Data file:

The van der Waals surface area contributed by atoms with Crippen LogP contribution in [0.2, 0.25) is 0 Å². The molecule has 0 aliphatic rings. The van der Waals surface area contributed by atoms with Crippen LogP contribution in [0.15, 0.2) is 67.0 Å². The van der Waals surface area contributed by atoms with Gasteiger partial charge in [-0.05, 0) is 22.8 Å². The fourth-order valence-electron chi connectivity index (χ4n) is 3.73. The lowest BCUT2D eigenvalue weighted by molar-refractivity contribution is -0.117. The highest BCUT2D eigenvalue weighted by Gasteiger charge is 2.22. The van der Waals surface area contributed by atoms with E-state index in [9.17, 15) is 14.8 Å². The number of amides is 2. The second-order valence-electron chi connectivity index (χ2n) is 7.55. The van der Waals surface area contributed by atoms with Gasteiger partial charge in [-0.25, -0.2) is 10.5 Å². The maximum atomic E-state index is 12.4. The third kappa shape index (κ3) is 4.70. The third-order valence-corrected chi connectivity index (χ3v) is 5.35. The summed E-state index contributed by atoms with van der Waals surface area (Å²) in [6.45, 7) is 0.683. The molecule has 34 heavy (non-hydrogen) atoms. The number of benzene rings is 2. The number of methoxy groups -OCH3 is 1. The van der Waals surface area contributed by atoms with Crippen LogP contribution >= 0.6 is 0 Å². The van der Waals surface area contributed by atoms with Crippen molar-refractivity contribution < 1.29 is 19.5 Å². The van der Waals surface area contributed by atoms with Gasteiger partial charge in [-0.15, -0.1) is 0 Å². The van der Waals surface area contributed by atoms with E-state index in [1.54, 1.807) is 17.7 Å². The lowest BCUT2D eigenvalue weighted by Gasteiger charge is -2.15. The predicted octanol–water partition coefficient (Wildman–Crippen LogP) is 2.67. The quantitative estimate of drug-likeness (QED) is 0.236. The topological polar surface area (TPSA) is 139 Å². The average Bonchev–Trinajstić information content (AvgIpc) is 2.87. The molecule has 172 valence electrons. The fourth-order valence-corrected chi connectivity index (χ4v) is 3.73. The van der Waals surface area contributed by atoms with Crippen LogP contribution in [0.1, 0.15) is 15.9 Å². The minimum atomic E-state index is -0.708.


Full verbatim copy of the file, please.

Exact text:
The van der Waals surface area contributed by atoms with Crippen LogP contribution in [0.2, 0.25) is 0 Å². The molecule has 0 aliphatic rings. The van der Waals surface area contributed by atoms with Crippen LogP contribution in [0.15, 0.2) is 67.0 Å². The van der Waals surface area contributed by atoms with Gasteiger partial charge in [-0.05, 0) is 22.8 Å². The fourth-order valence-electron chi connectivity index (χ4n) is 3.73. The lowest BCUT2D eigenvalue weighted by molar-refractivity contribution is -0.117. The highest BCUT2D eigenvalue weighted by Gasteiger charge is 2.22. The van der Waals surface area contributed by atoms with E-state index in [9.17, 15) is 14.8 Å². The number of amides is 2. The second-order valence-electron chi connectivity index (χ2n) is 7.55. The van der Waals surface area contributed by atoms with Gasteiger partial charge in [-0.25, -0.2) is 10.5 Å². The maximum atomic E-state index is 12.4. The third kappa shape index (κ3) is 4.70. The third-order valence-corrected chi connectivity index (χ3v) is 5.35. The summed E-state index contributed by atoms with van der Waals surface area (Å²) in [6.45, 7) is 0.683. The molecule has 34 heavy (non-hydrogen) atoms. The number of benzene rings is 2. The number of methoxy groups -OCH3 is 1. The van der Waals surface area contributed by atoms with Crippen LogP contribution >= 0.6 is 0 Å². The van der Waals surface area contributed by atoms with Crippen molar-refractivity contribution < 1.29 is 19.5 Å². The van der Waals surface area contributed by atoms with Gasteiger partial charge in [-0.15, -0.1) is 0 Å². The van der Waals surface area contributed by atoms with E-state index in [1.54, 1.807) is 17.7 Å². The lowest BCUT2D eigenvalue weighted by Gasteiger charge is -2.15. The predicted octanol–water partition coefficient (Wildman–Crippen LogP) is 2.67. The quantitative estimate of drug-likeness (QED) is 0.236. The topological polar surface area (TPSA) is 139 Å². The average Bonchev–Trinajstić information content (AvgIpc) is 2.87. The molecule has 172 valence electrons. The fourth-order valence-corrected chi connectivity index (χ4v) is 3.73. The van der Waals surface area contributed by atoms with Crippen LogP contribution in [0.1, 0.15) is 15.9 Å². The minimum atomic E-state index is -0.708.